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Executive Television Director: Job Description and Information

The fast-paced world of television production is both creative and technical. The executive television director must have the knowledge and organizational skills to steer a diverse group of individuals toward the ultimate goal of a successful television or film production. Read on to learn about the requirements and benefits of this profession.

Career Definition for an Executive Television Director

An executive television director is one of the most important and influential positions in the television industry. Whether recorded on videotape or film, the executive television director decides what the viewer will see and hear in the final production. He or she must handle on-air talent and all technical and creative personnel. While in production, all of these departments must answer directly to the executive television director.

Education Bachelor's degree in communications; management skills can be helpful
Job Duties Decides what the viewer will see and hear in the final production; handles on-air talent, technical staff and creative personnel
Median Salary (2015)* $68,440 (directors and producers)
Job Outlook (2014-2024)* 9% (directors and producers)

Source: *U.S. Bureau of Labor Statistics

Educational Requirements

A Bachelor of Arts degree in Communications is essential for anyone with aspirations to become an executive television director. Studies in management and theater would also be helpful. An entry-level position, such production assistant, is a good place to start, but the best place to learn about how to become an executive television director is in the control room of a television or film studio.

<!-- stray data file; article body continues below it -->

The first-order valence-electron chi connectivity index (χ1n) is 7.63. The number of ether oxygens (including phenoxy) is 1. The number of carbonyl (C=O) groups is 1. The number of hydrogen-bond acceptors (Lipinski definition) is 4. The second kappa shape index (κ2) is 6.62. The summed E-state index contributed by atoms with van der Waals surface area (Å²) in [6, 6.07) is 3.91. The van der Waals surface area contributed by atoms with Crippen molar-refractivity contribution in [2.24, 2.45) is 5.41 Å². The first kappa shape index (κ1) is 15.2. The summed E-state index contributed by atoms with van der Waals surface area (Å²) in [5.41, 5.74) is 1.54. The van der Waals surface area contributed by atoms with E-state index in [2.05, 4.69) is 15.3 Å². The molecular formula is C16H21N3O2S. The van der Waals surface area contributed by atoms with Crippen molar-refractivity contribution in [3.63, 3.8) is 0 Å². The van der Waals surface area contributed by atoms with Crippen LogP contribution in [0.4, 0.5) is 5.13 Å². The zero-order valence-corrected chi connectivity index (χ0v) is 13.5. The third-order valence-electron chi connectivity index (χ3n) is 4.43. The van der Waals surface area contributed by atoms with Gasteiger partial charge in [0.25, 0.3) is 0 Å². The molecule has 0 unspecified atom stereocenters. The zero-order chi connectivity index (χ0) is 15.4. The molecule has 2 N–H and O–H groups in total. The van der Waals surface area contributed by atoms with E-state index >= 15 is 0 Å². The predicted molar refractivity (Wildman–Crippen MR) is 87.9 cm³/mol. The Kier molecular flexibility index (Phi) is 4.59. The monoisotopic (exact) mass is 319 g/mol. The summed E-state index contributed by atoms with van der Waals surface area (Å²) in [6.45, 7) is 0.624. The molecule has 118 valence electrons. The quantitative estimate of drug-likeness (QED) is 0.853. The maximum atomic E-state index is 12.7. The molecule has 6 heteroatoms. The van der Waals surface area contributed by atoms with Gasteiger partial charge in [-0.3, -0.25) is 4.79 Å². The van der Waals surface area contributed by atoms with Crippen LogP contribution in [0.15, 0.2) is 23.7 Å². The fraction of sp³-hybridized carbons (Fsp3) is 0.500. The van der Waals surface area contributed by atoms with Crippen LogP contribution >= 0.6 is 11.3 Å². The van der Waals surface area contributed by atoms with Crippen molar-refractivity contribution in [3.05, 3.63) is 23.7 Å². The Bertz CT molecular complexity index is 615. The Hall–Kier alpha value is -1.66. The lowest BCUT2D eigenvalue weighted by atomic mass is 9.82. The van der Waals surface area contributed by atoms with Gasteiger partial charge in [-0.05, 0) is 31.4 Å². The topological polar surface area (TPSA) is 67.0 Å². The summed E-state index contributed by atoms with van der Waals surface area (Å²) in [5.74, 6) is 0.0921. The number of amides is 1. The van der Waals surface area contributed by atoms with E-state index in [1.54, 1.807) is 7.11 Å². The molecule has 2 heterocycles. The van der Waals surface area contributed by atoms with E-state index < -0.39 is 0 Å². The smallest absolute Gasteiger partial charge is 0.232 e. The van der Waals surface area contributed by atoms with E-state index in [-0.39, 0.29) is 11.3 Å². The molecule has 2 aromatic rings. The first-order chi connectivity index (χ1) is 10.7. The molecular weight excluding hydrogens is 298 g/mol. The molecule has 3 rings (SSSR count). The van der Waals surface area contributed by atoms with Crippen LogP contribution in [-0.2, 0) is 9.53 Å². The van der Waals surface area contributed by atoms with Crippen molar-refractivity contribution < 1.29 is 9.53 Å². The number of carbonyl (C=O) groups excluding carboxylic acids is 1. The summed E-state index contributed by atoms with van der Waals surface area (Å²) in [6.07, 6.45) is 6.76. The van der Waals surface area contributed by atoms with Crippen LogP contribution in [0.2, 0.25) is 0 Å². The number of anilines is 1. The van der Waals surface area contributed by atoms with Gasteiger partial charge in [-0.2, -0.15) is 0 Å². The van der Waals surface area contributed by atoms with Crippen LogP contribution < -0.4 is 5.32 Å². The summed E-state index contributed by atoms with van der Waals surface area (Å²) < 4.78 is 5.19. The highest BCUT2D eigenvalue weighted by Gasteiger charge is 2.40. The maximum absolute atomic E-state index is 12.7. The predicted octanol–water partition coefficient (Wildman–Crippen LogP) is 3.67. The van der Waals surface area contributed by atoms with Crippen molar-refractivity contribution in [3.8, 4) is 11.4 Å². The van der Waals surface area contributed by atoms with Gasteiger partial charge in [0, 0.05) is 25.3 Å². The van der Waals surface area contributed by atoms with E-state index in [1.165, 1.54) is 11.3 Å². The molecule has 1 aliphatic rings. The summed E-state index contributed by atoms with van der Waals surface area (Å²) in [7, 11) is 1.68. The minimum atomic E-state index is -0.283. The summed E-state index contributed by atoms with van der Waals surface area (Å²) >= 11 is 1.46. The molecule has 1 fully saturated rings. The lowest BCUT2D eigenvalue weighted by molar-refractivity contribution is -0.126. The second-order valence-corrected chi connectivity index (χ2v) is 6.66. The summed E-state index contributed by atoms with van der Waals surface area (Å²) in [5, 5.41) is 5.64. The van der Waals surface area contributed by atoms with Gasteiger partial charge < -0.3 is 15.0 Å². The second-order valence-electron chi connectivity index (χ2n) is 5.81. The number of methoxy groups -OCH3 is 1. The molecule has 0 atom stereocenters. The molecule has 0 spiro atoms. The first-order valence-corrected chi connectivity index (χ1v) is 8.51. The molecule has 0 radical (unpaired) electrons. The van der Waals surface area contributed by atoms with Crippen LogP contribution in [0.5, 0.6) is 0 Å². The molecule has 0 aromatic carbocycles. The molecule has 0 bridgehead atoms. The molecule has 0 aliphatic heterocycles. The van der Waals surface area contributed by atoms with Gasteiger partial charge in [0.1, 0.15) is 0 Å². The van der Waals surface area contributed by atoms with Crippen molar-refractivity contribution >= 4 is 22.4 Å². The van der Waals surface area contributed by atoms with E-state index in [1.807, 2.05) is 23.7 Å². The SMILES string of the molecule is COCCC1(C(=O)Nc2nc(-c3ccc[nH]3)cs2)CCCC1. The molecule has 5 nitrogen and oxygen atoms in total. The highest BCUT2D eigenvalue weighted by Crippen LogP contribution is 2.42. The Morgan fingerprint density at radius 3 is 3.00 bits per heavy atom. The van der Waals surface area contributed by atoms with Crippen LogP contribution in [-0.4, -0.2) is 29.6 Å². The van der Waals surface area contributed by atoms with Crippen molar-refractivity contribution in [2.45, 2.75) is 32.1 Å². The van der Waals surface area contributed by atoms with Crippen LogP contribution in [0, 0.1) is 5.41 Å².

In the control room, the camera operators, floor manager, sound director, technical director and assistant director all answer to the executive television director. Many use the experience as a stepping stone to becoming an executive television director.

Skills Required

An executive television director must have a working knowledge of the creative and technical aspects of television and film production. He or she must have skills in floor management, camera placement, storyboarding, sound and technical production and time management. They must also have skills in presentation, negotiating, writing, production, directing and communication. An executive television director needs to have the management skills to direct the action in the studio and behind the cameras.

Economic and Career Outlook

According to the U.S. Bureau of Labor Statistics (BLS), earnings can be very high for executive television directors who work for national broadcasting companies. The median income for directors and producers overall was $68,440 as of May 2015. The job outlook for producers and directors between 2014 and 2024 is 9%, which is faster than the average for all occupations (www.bls.gov).

Alternate Career Options

Similar career choices within this field include:

Top Executive

Helping organizations meet their goals through effective coordination of operational activities and planning, top executives normally have a bachelor's degree, at the very least, in addition to wide work experience. In May 2015, the BLS reported an annual median salary of $102,690 for top executives, whose employment is projected to grow by 6% from 2014 to 2024 (www.bls.gov).

Art Director

Art directors often have a bachelor's degree in a field related to art and design, along with work experience. Their job duties include creating the basic designs for newspaper, product packaging and magazine projects, and then directing workers who develop the layouts and artwork. BLS projected a slower-than-average employment growth of 2% from 2014 to 2024 for art directors. As of May 2015, the median annual wage for art directors was $89,760.

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